Monday, 31 August 2020

Day 10: Loch Leven and Glencoe

Another shortish day with a bit of sightseeing.  Not without a few hills but thankfully without rain.  It was grey and cold when we set out from the bunkhouse.  Loch Leven is just round the corner, and on the way we stopped to look for Inchree Falls, unsignposted from the main road and up a short, just-rideable track.  The falls were impressive. In England they would be a major attraction with a cafe and probably an entry fee.  Perhaps even better due to the recent rain.

One of the Inchree Falls

Looking back across Loch Linnhe

The road round the loch is a very quiet and beautiful lane, fairly flat on the ten miles to Kinlochleven at its head.  Lovely scenery surrounded by huge mountains, but it all looked a bit grey without any sunshine.

Loch Leven

Loch Leven

We passed a cafe at 10 miles, safe in the knowledge that Kinlochleven had a multitude of cafes and bars.  As you might guess, they were all closed, so we had some rather good Eccles cakes from the Co-op.

River Leven, with power station

On to Glencoe village. With some difficulty we passed an attractive looking cafe and headed up the valley to the Clachaig Inn for lunch.  It was in the desirable and uncommon state of not being shut, not being full, and not requiring bookings. Dave had the freshly-caught local haggis, and we both had apple & blackberry crumble, with custard of course.

Glen Coe

Glencoe is famous for the huge Glen Coe valley, and for the Glencoe massacre, when in 1692 the British(English) forces massacred 38 members of the MacDonald clan, for refusing to swear allegiance to the King.  It was suspected that the rival Cambell clan was involved, and this led to generations of hostility.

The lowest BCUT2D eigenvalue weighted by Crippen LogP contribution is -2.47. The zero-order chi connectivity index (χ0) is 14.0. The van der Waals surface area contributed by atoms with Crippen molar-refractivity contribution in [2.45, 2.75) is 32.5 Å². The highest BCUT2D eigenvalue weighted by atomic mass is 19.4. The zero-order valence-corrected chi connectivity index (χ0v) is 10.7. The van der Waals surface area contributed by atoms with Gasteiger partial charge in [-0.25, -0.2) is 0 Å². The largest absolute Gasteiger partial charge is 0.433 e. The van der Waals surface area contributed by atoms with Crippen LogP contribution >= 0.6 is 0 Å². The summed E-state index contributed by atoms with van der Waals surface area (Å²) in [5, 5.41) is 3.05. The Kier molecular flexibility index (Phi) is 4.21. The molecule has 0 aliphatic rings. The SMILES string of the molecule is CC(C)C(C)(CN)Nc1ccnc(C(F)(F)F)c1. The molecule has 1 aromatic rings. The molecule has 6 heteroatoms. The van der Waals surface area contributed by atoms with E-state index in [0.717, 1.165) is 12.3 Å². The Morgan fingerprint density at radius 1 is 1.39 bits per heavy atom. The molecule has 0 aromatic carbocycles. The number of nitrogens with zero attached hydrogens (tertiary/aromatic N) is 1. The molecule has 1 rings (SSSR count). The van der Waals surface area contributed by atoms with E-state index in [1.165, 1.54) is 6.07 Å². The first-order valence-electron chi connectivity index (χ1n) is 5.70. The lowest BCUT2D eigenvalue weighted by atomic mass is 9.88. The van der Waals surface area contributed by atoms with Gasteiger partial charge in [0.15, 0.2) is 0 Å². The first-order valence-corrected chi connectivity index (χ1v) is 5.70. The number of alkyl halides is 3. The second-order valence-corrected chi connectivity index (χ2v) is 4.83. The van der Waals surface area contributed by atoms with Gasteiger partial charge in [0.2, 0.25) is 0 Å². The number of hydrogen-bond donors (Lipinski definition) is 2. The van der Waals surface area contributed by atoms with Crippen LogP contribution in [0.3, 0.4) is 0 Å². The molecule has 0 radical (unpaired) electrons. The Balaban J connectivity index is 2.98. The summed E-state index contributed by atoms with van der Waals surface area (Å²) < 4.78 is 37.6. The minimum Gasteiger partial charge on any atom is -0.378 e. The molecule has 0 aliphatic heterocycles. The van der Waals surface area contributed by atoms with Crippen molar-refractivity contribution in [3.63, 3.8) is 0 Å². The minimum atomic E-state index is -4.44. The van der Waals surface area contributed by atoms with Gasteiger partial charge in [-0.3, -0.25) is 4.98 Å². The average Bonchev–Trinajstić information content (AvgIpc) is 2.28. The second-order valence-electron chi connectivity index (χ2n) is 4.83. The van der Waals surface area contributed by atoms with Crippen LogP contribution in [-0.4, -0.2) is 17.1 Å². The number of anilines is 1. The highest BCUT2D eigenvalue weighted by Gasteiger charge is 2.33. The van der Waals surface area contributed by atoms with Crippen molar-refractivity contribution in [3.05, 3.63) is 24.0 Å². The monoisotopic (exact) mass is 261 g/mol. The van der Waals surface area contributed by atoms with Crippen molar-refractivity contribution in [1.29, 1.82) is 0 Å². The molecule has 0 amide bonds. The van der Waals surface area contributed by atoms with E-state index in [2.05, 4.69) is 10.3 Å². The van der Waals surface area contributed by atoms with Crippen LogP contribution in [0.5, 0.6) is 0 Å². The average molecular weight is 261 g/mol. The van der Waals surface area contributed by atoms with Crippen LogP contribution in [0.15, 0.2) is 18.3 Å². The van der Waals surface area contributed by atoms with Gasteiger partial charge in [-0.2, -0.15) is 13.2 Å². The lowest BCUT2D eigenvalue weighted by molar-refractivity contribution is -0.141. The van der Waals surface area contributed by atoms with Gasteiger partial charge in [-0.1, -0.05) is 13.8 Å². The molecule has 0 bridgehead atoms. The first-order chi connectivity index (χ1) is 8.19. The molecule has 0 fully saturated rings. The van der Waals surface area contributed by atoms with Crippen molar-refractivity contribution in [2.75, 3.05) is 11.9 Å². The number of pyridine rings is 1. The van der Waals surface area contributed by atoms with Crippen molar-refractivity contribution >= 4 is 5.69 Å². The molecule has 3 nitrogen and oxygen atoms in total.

Our way back went through North Ballachulish, much smaller than Kinlochleven but with masses more refreshment opportunities.  We'd only done three miles since lunch, so we passed, returning over the bridge & back 'home' to Corran Bunkhouse.

The Bunkhouse isn't what you might imagine.  It's described as a five star bunkhouse.  Modern, with nice rooms , comfortable beds (no bunks), a heavenly shower, spacious and light lounge area, and a well equipped kitchen, bookable by the hour for one household at a time.
The staff couldn't do enough for us.  When we enquired about eating places,(very limited options without a car), they offered to get some shopping in for us, and refused to take payment for it.  When we couldn't get ITV4 to watch the Tour, they were all over the TV to fix it for us.


Socially-distanced private room

Corran itself is tiny. There's a restaurant and a pub, both of which are still shut after lockdown, and an Inn across the loch at Ardgour, reached by the half-hourly Corran Ferry.  Another option requires a 2 mile bike ride on a nasty road with a nasty bike lane - we might try that tomorrow, but tonight we're eating at Ardgour.


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    1. Hopefully you didn't read my now deleted comment. I didn't do History at O-level but William and Mary were regents of England and Scotland from 1689 and Anne from 1702.The union of parliaments was in 1707 when Great Britain came into being.

      The development at Corran is down to one man, Paddy Heron and his descendents. When I first visited there was only an alpine style bunkhouse and a few caravans. Over time he added all that you see (gstro-pub, hostel, housing, etc.

  2. Thanks for the blog, chaps. I'm enjoying your adventure. Memory lane - last time I was in Glencoe was 2010, on my way to John o'Groats